Indian Summer present a technical approach to prog, it’s very likeable, and in parts they sound like very early Uriah Heep.
Written by: gdmonline
ARTIST: Indian Summer
ALBUM: Indian Summer
CD REISSUE: Discogs Reissue List
COUNTRY OF ORIGIN:
LINEUP: Bob Jackson – lead vocals, keyboards * Colin Williams – guitar, backing vocals * Malcolm Harker – bass, vibes, vocals * Paul Hooper – drums, percussion, vocals
TRACK LISTING: 01 God Is The Dog * 02 Emotions On Man * 03 Glimpse * 04 Half Change Again * 05 Black Sunshine * 06 From The Film Of The Same Name * 07 Secret Reflects * 08 Another Tree Will Grow
Nothing remotely Indian about this lot, who originated from the English Midlands, Coventry to be exact. Formed in 1968, they rubbed shoulders with Black Sabbath‘s management, with Sabbs boss Jim Sampson picking up the responsibility. Unlike Sabbath who signed with Vertigo, Indian Summer were picked up by RCA imprint Neon Records, their sole LP released in early 1971. But it wasn’t to be an Indian Spring, Summer nor bed of roses for these prog pyschonauts.
Indian Summer present a technical approach to prog. It’s very likeable, and lead singer Bob Jackon holds it altogether, combined with some nifty keyboard playing too. In parts they sound like very early Uriah Heep, which can only be good.
Leading off with ‘God Is The Dog’, this one is full-on keyboard central with a great emotive lead vocal from Bob Jackson. ‘Emotions On Man’ is a shape-shifting affair, which changes throughout to good effect. The guitar noodling is rather excellent on this one. The pick of the material is the deft and very musical ‘Glimpse’, which features extended solo parts by keyboardist Jackson and guitarist Williams. Very good track. ‘Half Changed Again’ is a very wistful and meandering with soaring vocals.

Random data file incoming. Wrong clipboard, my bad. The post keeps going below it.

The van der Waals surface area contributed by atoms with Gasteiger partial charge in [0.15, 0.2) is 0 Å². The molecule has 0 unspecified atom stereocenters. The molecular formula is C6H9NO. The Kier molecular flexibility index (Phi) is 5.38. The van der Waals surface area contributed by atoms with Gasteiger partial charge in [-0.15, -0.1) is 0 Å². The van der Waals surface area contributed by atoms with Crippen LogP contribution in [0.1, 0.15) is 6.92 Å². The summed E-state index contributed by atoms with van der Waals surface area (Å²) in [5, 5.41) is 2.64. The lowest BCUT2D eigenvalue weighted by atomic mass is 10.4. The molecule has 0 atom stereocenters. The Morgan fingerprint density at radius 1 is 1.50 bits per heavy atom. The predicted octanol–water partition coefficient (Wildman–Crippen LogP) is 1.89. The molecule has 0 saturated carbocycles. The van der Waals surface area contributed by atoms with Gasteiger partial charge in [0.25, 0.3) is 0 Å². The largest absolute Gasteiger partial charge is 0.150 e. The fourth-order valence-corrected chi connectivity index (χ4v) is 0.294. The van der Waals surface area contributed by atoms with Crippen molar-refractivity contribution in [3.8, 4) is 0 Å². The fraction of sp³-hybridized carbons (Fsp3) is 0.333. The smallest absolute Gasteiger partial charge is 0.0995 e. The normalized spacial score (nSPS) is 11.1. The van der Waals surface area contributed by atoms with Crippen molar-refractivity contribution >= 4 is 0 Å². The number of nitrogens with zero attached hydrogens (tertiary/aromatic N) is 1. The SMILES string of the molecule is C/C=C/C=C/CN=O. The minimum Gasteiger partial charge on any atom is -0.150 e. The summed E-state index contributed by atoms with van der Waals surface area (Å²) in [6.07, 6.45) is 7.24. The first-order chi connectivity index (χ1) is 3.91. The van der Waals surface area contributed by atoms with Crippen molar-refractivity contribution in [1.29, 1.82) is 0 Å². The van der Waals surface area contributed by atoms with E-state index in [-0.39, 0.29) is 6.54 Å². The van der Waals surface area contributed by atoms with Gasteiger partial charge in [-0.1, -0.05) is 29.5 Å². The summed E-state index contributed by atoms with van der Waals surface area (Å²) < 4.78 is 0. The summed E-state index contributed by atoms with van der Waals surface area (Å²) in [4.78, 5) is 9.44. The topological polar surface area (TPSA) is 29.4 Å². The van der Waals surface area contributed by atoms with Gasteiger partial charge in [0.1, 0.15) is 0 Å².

Things heavy up from the impressive ‘Black Sunshine’, with tough guitars and omni-present organs combining well. ‘From The Film Of The Same Name’ is a bit odd sounding, but I liked it nonetheless. Quite jam based. The final pairing of ‘Secret Reflects’ and ‘Another Tree Will Grow’ veers more to traditional prog, the former a subdued affair, the latter more folk rock and pastoral which picks up in tempo as we head toward the finish, including a spirited guitar solo from Colin Williams.
In the case of Indian Summer, the band eventually called it a day in 1972, completing their touring engagements with not much to show for their endeavours. However, the after-impact of Indian Summer’s personnel makes for interesting reading.
Ross, Badfinger, David Byron (solo) and The Dodgers all appear on the CV of singer and keyboardist Bob Jackson, while Paul Hooper also played on The Dodgers records.
We have reviews on all those bands, use the tags to read more. If you like late 60’s and early 70’s proto-prog then Indian Summer might be worth a shot.
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